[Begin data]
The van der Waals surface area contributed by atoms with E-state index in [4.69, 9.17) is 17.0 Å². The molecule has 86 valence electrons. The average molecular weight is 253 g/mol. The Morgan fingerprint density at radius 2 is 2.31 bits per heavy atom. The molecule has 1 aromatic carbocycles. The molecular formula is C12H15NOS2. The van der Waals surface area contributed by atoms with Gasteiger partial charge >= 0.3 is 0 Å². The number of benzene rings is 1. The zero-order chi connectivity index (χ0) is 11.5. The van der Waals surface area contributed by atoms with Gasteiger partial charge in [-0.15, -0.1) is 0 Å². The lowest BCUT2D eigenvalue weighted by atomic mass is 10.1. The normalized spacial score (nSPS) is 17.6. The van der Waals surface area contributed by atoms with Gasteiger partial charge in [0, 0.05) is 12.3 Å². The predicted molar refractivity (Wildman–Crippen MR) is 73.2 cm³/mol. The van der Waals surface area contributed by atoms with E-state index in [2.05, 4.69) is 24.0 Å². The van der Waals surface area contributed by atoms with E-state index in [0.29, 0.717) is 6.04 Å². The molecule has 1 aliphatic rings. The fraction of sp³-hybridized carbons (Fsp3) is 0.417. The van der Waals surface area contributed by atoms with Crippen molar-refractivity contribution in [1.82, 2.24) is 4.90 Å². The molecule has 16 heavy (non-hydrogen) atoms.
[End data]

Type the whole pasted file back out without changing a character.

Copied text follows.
The van der Waals surface area contributed by atoms with E-state index in [4.69, 9.17) is 17.0 Å². The molecule has 86 valence electrons. The average molecular weight is 253 g/mol. The Morgan fingerprint density at radius 2 is 2.31 bits per heavy atom. The molecule has 1 aromatic carbocycles. The molecular formula is C12H15NOS2. The van der Waals surface area contributed by atoms with Gasteiger partial charge >= 0.3 is 0 Å². The number of benzene rings is 1. The zero-order chi connectivity index (χ0) is 11.5. The van der Waals surface area contributed by atoms with Gasteiger partial charge in [-0.15, -0.1) is 0 Å². The lowest BCUT2D eigenvalue weighted by atomic mass is 10.1. The normalized spacial score (nSPS) is 17.6. The van der Waals surface area contributed by atoms with Gasteiger partial charge in [0, 0.05) is 12.3 Å². The predicted molar refractivity (Wildman–Crippen MR) is 73.2 cm³/mol. The van der Waals surface area contributed by atoms with E-state index in [2.05, 4.69) is 24.0 Å². The van der Waals surface area contributed by atoms with E-state index in [0.29, 0.717) is 6.04 Å². The molecule has 1 aliphatic rings. The fraction of sp³-hybridized carbons (Fsp3) is 0.417. The van der Waals surface area contributed by atoms with Crippen molar-refractivity contribution in [1.82, 2.24) is 4.90 Å². The molecule has 16 heavy (non-hydrogen) atoms.